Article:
I want to take a break from this blog’s current poetry campaign to share a compelling and resounding note that has randomly repeated itself several times over the past few years and did so twice over this past weekend: the debate about how our individual bodies and the body of this planet need us to adopt a more plant-based diet.
This note has reoccurred in documentary films that I or my partner have randomly picked to pass an evening. It has been suggested from various different angles: one documentary followed one man’s journey to be healthier and thinner, another documentary followed various modern day farmers and their daily struggles, to another man’s journey to live up to Al Gore’s Inconvenient Truth.
In terms of poetry, it does seem awfully poetic that the planet’s environmental and ecological problems can be paralleled to the health and fitness of one average human diet.
Of course there are other sides to the arguments and these documentaries tend to present heavily on the side of the more plant-based diet and food industry. I have provided Wikipedia web-links that summarize these documentaries as well as provide counter-argument links.
However, after watching Forks over Knives last Sunday, and having watched Cowspiracy the night before that, I am convinced enough to try the more plant-based diet.
I can’t just give up all meat and junk completely! I love food. I love dessert! Food is something I experience with all of my senses and therefore I compare it to a passion for life. It is considerable for me to venture towards a life with less butter and fewer warm, comforting stews — even letting go of my childhood affection for Chef Boyardee is a loss to me. However, with my own body and energy levels lagging so much in the past few years, I don’t want my passion for food to affect my ability to enjoy my other passions for life – or anybody else’s — or that of any future generation. If the food that is my passion is no longer being produced sustainably and is damaging to my body and planet than it sounds more
like a vice. I cannot see myself becoming completely vegetarian or anti-junk food — yet. I will never stop hoping that chocolate cake and chips become healthy and nutritious one day but, until then, I think beautifully grown fruits and vegetables can be sexy too.
Please consider watching / listening to one or two of these films, that are cited below, and being part of this conversation.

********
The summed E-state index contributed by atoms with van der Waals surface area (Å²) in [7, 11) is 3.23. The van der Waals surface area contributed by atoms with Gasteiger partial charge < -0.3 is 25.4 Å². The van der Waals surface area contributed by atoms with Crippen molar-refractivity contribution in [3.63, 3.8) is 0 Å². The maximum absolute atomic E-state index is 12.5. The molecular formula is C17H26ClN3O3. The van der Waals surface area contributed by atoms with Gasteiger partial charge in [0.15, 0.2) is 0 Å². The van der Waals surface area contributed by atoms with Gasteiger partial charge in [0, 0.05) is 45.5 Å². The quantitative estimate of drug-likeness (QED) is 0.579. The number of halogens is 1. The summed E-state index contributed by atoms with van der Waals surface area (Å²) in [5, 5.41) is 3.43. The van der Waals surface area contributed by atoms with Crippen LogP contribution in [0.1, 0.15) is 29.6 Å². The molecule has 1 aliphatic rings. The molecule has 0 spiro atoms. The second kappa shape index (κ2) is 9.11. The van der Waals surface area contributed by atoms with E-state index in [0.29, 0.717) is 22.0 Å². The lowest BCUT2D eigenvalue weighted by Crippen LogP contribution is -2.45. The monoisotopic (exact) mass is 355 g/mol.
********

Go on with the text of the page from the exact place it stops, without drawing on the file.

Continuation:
All of these films are now currently available on Netflix.
Here is the growing list.
1. Hungry for Change – Hungry for Change exposes shocking secrets the diet, weight loss and food industry don’t want you to know about: deceptive strategies designed to keep you coming back for more. [ http://docuwiki.net/index.php?title=Hungry_for_Change ]
2. Fat, Sick and Nearly Dead’ is the easiest of this list of films to get into because it’s personal and funny though there are some strong and good arguments against exclusive juice dieting or long-term ‘cleansing’.
“Fat, Sick and Nearly Dead – a 2010 American documentary film which follows the 60-day journey of Australian Joe Cross across the United States as he follows a juice fast to regain his health under the care of Dr. Joel Fuhrman.”[https://en.wikipedia.org/wiki/Fat,_Sick_and_Nearly_Dead]
3. Farmland – though this film seems to have been done to support animal farming traditions and modernized efforts, I finished the film with a stronger preference towards the two organic vegetable farmers featured in this film. [https://en.wikipedia.org/wiki/Farmland_(film)]
4. Cowspiracy – The film explores the devastating impact of animal agriculture on the environment, and investigates the policies of environmental organizations on this issue. Environmental organizations investigated in the film include Greenpeace, Sierra Club, Surfrider Foundation, Rainforest Action Network, and many more. [https://en.wikipedia.org/wiki/Cowspiracy]
5. Forks Over Knives (2011) is an American advocacy film that advocates a low-fat, whole-food, plant-based diet as a way to avoid or reverse several chronic diseases.[https://en.wikipedia.org/wiki/Forks_Over_Knives]
6. The film ‘Vanishing of the Bees‘ indirectly advocates this message. The story is centered on the sudden disappearance of honey bees from beehives around the world. [https://en.wikipedia.org/wiki/Vanishing_of_the_Bees]
written by lyw
Hungry for Change http://docuwiki.net/index.php?title=Hungry_for_Change
“Fat, Sick and Nearly Dead (film)” by http://www.imdb.com/title/tt1227378/. Via Wikipedia – https://en.wikipedia.org/wiki/File:Fat,_Sick_and_Nearly_Dead_(film).jpg#/media/File:Fat,_Sick_and_Nearly_Dead_(film).jpg
“Cowspiracy poster” by Source (WP:NFCC#4). Licensed under Fair use via Wikipedia – https://en.wikipedia.org/wiki/File:Cowspiracy_poster.jpg#/media/File:Cowspiracy_poster.jpg
Forks over Knives: https://en.wikipedia.org/wiki/File:Forks_Over_Knives_movie_poster.png
“Vanishing-of-the-bees” by Source. Licensed under Fair use via Wikipedia – https://en.wikipedia.org/wiki/File:Vanishing-of-the-bees.jpg#/media/File:Vanishing-of-the-bees.jpg